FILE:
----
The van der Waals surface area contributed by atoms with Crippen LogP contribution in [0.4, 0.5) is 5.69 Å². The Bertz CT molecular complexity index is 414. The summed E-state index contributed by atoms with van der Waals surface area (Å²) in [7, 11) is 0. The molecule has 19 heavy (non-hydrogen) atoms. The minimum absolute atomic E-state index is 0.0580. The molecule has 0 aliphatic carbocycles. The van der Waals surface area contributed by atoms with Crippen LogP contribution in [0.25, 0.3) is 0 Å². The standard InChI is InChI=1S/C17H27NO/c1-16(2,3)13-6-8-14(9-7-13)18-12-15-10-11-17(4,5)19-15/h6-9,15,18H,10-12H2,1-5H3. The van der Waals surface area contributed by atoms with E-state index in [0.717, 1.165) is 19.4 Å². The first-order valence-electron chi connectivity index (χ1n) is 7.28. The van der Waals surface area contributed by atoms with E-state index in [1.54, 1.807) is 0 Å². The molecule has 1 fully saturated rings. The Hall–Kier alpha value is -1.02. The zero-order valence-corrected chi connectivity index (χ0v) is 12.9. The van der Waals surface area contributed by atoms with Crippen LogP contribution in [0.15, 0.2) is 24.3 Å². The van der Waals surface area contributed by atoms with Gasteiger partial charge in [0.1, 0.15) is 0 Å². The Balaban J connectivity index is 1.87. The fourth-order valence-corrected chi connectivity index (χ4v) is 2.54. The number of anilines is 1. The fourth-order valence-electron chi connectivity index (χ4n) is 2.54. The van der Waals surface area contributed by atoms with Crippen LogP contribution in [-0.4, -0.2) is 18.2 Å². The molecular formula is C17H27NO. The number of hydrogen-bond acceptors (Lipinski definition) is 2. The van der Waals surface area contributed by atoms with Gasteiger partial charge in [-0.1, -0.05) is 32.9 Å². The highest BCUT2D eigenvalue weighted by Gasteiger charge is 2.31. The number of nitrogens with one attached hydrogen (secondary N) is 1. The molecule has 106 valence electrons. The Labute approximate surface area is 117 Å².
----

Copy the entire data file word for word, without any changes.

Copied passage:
The van der Waals surface area contributed by atoms with Crippen LogP contribution in [0.4, 0.5) is 5.69 Å². The Bertz CT molecular complexity index is 414. The summed E-state index contributed by atoms with van der Waals surface area (Å²) in [7, 11) is 0. The molecule has 19 heavy (non-hydrogen) atoms. The minimum absolute atomic E-state index is 0.0580. The molecule has 0 aliphatic carbocycles. The van der Waals surface area contributed by atoms with Crippen LogP contribution in [0.25, 0.3) is 0 Å². The standard InChI is InChI=1S/C17H27NO/c1-16(2,3)13-6-8-14(9-7-13)18-12-15-10-11-17(4,5)19-15/h6-9,15,18H,10-12H2,1-5H3. The van der Waals surface area contributed by atoms with E-state index in [0.717, 1.165) is 19.4 Å². The first-order valence-electron chi connectivity index (χ1n) is 7.28. The van der Waals surface area contributed by atoms with E-state index in [1.54, 1.807) is 0 Å². The molecule has 1 fully saturated rings. The Hall–Kier alpha value is -1.02. The zero-order valence-corrected chi connectivity index (χ0v) is 12.9. The van der Waals surface area contributed by atoms with Crippen LogP contribution in [0.15, 0.2) is 24.3 Å². The van der Waals surface area contributed by atoms with Gasteiger partial charge in [0.1, 0.15) is 0 Å². The Balaban J connectivity index is 1.87. The fourth-order valence-corrected chi connectivity index (χ4v) is 2.54. The number of anilines is 1. The fourth-order valence-electron chi connectivity index (χ4n) is 2.54. The van der Waals surface area contributed by atoms with Crippen LogP contribution in [-0.4, -0.2) is 18.2 Å². The molecular formula is C17H27NO. The number of hydrogen-bond acceptors (Lipinski definition) is 2. The van der Waals surface area contributed by atoms with Gasteiger partial charge in [-0.1, -0.05) is 32.9 Å². The highest BCUT2D eigenvalue weighted by Gasteiger charge is 2.31. The number of nitrogens with one attached hydrogen (secondary N) is 1. The molecule has 106 valence electrons. The Labute approximate surface area is 117 Å².